AVMA makes policy changes
Some recommendations approved by the board in relation to veterinary services include the revised Companion Animal Care Guidelines, developed by the Committee on the Human-Animal Bond, and the revised Policy on Ethylene Glycol, which strengthens warnings on bottles containing methyl alcohol. The board also voted not to renew a contract with Veterinary Medical Databases, which will save about $20,000 per year, and renamed the Standard Processes for the Approval of Diagnostic Tests, Test Methods, Reference Materials, Reagents and Diagnostic Laboratories as the Standardization of Diagnostic Procedures and Pathogen Identification in Animal Diseases policy to more clearly convey its intent. Minor changes also were made to policies concerning employee pregnancy and hazards in the workplace, as well.
The executive board also stated that it supports increased Congressional funding of the U.S. Food and Drug Administration's Center for Veterinary Medicine for the New Animal Drug Application Approval Process and says it supports user fees for new animal drug applications only if fees are directed toward developing a quicker review and approval process.
Also, in relation to animal drugs, the AVMA says it urges the FDA to consider the balance of a drug's risk against the benefit it provides and the impact its withdrawal could have before removing any animal drugs from the marketplace.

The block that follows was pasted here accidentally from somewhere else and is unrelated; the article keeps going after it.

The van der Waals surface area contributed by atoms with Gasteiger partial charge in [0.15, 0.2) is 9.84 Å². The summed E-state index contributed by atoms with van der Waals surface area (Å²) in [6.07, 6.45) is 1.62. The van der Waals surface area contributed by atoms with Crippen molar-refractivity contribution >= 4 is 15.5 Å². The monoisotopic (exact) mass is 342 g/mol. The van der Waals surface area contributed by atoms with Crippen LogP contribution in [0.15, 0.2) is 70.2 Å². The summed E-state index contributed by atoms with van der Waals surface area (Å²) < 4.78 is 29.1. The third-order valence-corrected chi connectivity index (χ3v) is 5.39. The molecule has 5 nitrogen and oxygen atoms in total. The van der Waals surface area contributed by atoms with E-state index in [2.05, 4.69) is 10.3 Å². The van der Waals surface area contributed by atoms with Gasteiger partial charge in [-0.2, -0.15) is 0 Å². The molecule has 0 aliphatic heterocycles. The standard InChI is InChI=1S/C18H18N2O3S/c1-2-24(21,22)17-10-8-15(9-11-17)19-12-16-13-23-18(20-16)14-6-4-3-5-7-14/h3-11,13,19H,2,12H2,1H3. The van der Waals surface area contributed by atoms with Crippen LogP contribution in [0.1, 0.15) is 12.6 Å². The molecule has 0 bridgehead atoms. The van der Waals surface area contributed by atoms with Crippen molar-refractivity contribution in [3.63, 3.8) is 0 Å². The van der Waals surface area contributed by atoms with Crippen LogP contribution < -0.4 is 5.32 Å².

A central vaccine safety reporting system also should be a top priority for the U.S. Department of Agriculture's Animal and Plant Health Inspection Service, according to the executive board.
Additionally, the executive board rescinded the AVMA's liaison to the Animal Health Institute and to the Environmental Protection Agency's Pesticide Program Dialogue Committee, but continued collaboration outside the formal relationship is encouraged.
A new general policy called simply "Rabies" also was approved, while the board rescinded six other rabies-related policies. The general policy now encompasses all aspects of the disease. Participation in a number of collaborations with organizations that promote the human/animal health relationship also were approved by the board, including partnerships with the Centers for Disease Control and Prevention and the Healthy People 2010 initiative.
The executive board also released a charge to advocate more veterinary participation in aquatic animal health and to study how involved veterinarians currently are in aquatic animal health programs, as well as how they might become more involved in the future. A policy on antimicrobial use in all aquatic animals, not only the ones produced for food, also was adopted by the board.
Food-production issues also were addressed by the board, which encourages more veterinary participation in several food-safety areas like organics. Several language changes were made to other policies to make their original intentions more clear, as well.
Click here to review the full list of executive board actions.